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XWRed5

747 default takeoff help please...

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Folks,Does anyone have a link to a tutorial for taking off in the DEFAULT FSX b747-400.I've seen a few tips here and there, but I can't seem to find a concise tutorial that is NOT the PMDG version... all of my searches end up with the PMDG version... I don't have the PMDG version yet.I'm just trying to take of correctly in the default fsx 747, but more times than not, when I'm rotating it feels like the tail drags and I end up skipping like a rock on the water... (at KDCA, etc).I'm not sure what I'm doing wrong :(Thanks for any help you can give.Cheers,Teddie

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Don't forget to check your fuel and weight! If memory serves, the default 747 comes loaded to the brim with fuel, passengers, and cargo. Go into the Load Manager screen and trim out what you think you don't need. Of course, how much fuel you need to carry will depend on your destination. I think there are some fuel planners out on the Internet that can help you, or even the MSFS Flight Planner can give you a ballpark figure to use. Jeff ShylukAssistant Managing EditorSenior Staff ReviewerAVSIM

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KDCA's longest runway - 1/19 at around 6,900 feet long - is way too short for a fully load B747-400.You need about 9,900 feet of runway covered to get to an average V2 speed of 144 KIAS for a MTOW B744.Now, I have removed all the cargo and passenger weight, and set the B744 for 1/2 fuel - and can get it off the ground in about 4,800 feet of runway - in FS2004 and FSX.Be sure to hold the parking brake as the engines spool up to 85-90% before releasing the brake.

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You guys are very helpful, thank you!I will try your suggestions tonight.If I uncheck the "unlimited fuel" option, is there a way to have FSX manage the fuel load based on my flight plan?

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It has been so long that I don't remember what impact unlimited fuel has on the weight.But the flight planner will give you a guess as to how much fuel the flight will take. I always add at least 25% more.

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Kind of, sort of, not really. I'm not sure what you mean by "manage the fuel load". In FSX, fuel is treated as another source of weight. As long as the fuel weighs something, the engines will run. If you use "unlimited fuel", then the engines will never shut off if your fuel weight = 0. Also, whatever fuel you are carrying does not get used up, if memory serves me correctly. What you can do is figure out in basic terms how much fuel you will need by looking at the Fuel column in the Flight Planner. It's not very realistic, but give or take 5-10%, you should be okay. Based on that figure, you can enter that fuel value into the Fuel menu at the beginning of your flight session. Be sure you are using the correct units, unless you want to replay the Gimli Glider. After that, FSX will automatically handle how your fuel gets used, although some aircraft have a cross-feed switch that allows the pilot to fine tune where the fuel goes, which helps maintain a good center of gravity. If you are learning systems, there's nothing to stop you from "cheating" a bit, i.e. changing the fuel load while in flight, or turning on unlimited fuel or no crashes. It takes quite a few runs for a rookie pilot to learn the flow of the checkists and procedures during a flight, so you want to make sure you can handle the basics of getting from A to B before you start adding on layers of realism. Jeff ShylukAssistant Managing EditorSenior Staff ReviewerAVSIM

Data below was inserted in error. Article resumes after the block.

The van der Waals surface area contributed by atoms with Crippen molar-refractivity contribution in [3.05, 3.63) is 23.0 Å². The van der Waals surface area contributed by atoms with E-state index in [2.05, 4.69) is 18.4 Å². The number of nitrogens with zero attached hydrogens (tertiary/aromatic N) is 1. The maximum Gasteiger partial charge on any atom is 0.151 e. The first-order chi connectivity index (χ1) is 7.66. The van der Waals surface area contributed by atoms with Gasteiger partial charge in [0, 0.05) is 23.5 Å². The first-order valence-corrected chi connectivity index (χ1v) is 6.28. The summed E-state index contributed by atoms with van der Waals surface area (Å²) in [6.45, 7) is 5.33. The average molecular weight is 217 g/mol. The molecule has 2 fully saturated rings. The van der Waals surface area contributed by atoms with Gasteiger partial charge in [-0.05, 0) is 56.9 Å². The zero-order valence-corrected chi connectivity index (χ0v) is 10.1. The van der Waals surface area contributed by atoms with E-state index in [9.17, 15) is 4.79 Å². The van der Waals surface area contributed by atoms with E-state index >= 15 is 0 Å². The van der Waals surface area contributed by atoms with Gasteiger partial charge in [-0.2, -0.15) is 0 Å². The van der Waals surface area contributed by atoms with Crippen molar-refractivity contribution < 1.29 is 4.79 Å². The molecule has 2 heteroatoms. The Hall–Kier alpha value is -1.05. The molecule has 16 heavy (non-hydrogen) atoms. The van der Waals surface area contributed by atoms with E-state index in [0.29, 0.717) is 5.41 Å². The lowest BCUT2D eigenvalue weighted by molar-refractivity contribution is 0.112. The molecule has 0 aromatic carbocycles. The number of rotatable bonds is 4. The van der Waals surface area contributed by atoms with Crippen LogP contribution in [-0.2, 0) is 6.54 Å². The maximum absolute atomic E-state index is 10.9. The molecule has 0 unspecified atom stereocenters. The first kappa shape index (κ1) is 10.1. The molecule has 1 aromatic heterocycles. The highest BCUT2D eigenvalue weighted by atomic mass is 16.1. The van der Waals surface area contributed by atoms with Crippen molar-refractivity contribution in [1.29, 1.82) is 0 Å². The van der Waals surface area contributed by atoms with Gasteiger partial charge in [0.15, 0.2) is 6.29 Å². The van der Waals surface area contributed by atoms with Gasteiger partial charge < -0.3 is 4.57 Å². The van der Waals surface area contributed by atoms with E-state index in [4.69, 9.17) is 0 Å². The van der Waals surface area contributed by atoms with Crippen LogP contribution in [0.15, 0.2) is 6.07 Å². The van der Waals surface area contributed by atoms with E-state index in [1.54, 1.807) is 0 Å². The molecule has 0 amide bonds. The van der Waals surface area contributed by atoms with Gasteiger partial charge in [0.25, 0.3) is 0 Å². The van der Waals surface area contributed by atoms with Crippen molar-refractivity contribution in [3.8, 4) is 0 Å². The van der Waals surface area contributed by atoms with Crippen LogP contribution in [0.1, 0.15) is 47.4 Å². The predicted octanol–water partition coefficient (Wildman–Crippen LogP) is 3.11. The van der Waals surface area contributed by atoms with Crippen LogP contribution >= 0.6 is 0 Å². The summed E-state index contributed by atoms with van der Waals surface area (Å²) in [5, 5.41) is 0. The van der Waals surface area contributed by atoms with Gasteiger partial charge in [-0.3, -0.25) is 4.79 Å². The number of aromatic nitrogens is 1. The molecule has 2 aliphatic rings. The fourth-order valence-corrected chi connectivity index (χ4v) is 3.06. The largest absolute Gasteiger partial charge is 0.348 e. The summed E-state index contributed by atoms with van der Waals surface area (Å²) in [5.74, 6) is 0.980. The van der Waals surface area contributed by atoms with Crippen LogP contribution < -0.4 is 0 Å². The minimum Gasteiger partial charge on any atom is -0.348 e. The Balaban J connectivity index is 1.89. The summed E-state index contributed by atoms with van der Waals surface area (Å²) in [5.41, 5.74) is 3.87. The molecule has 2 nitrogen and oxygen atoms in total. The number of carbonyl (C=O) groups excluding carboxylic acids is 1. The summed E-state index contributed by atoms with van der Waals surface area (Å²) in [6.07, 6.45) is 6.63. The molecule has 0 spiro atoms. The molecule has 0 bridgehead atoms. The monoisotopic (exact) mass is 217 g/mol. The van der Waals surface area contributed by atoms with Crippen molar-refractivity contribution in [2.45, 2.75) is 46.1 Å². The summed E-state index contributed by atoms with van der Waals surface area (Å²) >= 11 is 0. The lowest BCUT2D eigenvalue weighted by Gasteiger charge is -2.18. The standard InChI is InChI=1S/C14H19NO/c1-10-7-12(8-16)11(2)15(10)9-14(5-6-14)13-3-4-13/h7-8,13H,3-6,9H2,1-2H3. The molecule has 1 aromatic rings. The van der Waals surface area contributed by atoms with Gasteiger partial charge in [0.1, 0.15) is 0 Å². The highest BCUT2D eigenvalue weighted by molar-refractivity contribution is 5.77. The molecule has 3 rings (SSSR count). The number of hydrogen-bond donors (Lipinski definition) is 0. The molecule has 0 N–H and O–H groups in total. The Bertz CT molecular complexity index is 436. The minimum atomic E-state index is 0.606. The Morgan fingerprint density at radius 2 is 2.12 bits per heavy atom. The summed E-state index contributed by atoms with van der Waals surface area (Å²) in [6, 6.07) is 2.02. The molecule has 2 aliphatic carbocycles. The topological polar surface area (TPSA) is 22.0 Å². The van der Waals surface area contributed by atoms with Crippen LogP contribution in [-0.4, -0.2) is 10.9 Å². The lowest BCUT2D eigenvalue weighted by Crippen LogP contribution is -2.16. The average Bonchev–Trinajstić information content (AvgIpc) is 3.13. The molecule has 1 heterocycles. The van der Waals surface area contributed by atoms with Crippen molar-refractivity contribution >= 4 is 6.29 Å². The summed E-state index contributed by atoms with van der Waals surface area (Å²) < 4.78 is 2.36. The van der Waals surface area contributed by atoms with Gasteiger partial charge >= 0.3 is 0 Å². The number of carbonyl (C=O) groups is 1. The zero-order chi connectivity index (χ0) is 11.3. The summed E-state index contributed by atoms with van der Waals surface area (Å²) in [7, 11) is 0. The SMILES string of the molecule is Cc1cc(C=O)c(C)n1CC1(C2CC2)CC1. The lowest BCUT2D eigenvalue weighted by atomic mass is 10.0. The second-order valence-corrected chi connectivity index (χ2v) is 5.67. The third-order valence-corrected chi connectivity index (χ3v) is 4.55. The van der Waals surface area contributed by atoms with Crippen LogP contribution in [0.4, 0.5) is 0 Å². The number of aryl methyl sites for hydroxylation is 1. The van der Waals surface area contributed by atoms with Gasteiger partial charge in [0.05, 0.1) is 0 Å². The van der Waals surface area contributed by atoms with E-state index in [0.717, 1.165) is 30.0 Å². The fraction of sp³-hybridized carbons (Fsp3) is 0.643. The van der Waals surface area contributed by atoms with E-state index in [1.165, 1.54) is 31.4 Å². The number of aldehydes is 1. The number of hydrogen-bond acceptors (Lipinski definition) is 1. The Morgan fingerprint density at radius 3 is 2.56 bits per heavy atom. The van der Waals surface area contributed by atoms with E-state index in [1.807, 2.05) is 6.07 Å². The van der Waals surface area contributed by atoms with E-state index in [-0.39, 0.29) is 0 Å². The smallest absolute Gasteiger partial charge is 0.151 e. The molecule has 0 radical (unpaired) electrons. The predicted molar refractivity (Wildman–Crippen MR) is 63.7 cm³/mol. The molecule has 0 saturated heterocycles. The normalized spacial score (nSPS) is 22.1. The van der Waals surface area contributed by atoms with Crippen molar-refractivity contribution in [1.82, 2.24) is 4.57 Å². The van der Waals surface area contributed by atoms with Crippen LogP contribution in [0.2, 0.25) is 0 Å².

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At Vr rotate to 8 degrees nose up until you are clear of the ground. This will stop the tail strike you are experiencing. Anticipate Vr, and have the plane rotating right at Vr speed. Don't wait till Vr to start pulling back or it will extend your takeoff length. I hope you are using your flaps properly?

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Yes, using flaps correctly. Thanks.Guys, I want to thank you very much.It was the weight from the fuel.I looked in the nav log and lowered the fuel accordingly.One thing I'm confused about. The fuel that tne nav log specifies, do I put that number in each of the fuel fields or do I work out all the fuel fields to equal that gallon number? (this is probably a dumb question).Thanks again guys. I just flew out of KDCA in the default 747 and it was a dream.

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The fuel requirement listed in the nav log is the total fuel required, you'll have to distribute this total among the tanks listed in the fuel dialogue. I simply take the amount suggested by the flight planner and divide this by the vehicle's total fuel capacity and enter the percentages into each fuel tank. You'll have to add a bit for taxi time and for flying the pattern, but experiment with it and see what sort of milage you get. It's crude but effective.Mike.

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>At Vr rotate to 8 degrees nose up until you are clear of the>ground. This will stop the tail strike you are experiencing.>Anticipate Vr, and have the plane rotating right at Vr speed.>Don't wait till Vr to start pulling back or it will extend>your takeoff length. I hope you are using your flaps>properly?Of course that's in the sim only. In real life you never "anticipate" rotate speed, it is the speed the rotation should be started, not the speed at which the aircraft will leave the ground.*At* Vr the non handling pilot calls rotate and the handling pilot (irrespective of the other guy's call) starts the rotation *at* Vr.Just to "keep it real",Ian

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>I don't have the PMDG version yet.Until then, try downloading the IFLY 747 in the files section of this website. It's free, it has a few bugs, but it's much better than the default 747. It might work with SP2, I don't know, I'm still using SP1.